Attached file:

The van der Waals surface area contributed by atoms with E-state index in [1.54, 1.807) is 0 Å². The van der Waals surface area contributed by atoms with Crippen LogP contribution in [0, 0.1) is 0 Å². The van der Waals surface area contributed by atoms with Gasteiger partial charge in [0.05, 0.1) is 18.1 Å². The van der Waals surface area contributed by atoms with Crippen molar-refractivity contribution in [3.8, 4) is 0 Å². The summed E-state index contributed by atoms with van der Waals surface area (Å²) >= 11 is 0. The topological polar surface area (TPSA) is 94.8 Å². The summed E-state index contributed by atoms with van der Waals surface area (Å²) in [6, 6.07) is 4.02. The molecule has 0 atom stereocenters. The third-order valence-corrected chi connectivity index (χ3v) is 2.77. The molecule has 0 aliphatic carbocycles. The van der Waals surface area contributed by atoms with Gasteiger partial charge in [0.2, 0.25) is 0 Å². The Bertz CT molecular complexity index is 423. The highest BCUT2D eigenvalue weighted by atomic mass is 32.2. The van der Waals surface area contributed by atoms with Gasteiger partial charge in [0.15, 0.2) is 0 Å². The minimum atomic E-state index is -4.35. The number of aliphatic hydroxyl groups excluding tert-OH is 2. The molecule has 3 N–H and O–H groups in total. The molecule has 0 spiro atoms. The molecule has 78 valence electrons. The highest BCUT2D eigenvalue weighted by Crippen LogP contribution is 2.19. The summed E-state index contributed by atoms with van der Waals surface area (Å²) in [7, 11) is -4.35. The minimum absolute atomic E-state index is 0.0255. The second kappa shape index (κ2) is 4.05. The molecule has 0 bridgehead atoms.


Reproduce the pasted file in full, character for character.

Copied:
The van der Waals surface area contributed by atoms with E-state index in [1.54, 1.807) is 0 Å². The van der Waals surface area contributed by atoms with Crippen LogP contribution in [0, 0.1) is 0 Å². The van der Waals surface area contributed by atoms with Gasteiger partial charge in [0.05, 0.1) is 18.1 Å². The van der Waals surface area contributed by atoms with Crippen molar-refractivity contribution in [3.8, 4) is 0 Å². The summed E-state index contributed by atoms with van der Waals surface area (Å²) >= 11 is 0. The topological polar surface area (TPSA) is 94.8 Å². The summed E-state index contributed by atoms with van der Waals surface area (Å²) in [6, 6.07) is 4.02. The molecule has 0 atom stereocenters. The third-order valence-corrected chi connectivity index (χ3v) is 2.77. The molecule has 0 aliphatic carbocycles. The van der Waals surface area contributed by atoms with Gasteiger partial charge in [0.2, 0.25) is 0 Å². The Bertz CT molecular complexity index is 423. The highest BCUT2D eigenvalue weighted by atomic mass is 32.2. The van der Waals surface area contributed by atoms with Gasteiger partial charge in [0.15, 0.2) is 0 Å². The minimum atomic E-state index is -4.35. The number of aliphatic hydroxyl groups excluding tert-OH is 2. The molecule has 3 N–H and O–H groups in total. The molecule has 0 spiro atoms. The molecule has 78 valence electrons. The highest BCUT2D eigenvalue weighted by Crippen LogP contribution is 2.19. The summed E-state index contributed by atoms with van der Waals surface area (Å²) in [7, 11) is -4.35. The minimum absolute atomic E-state index is 0.0255. The second kappa shape index (κ2) is 4.05. The molecule has 0 bridgehead atoms.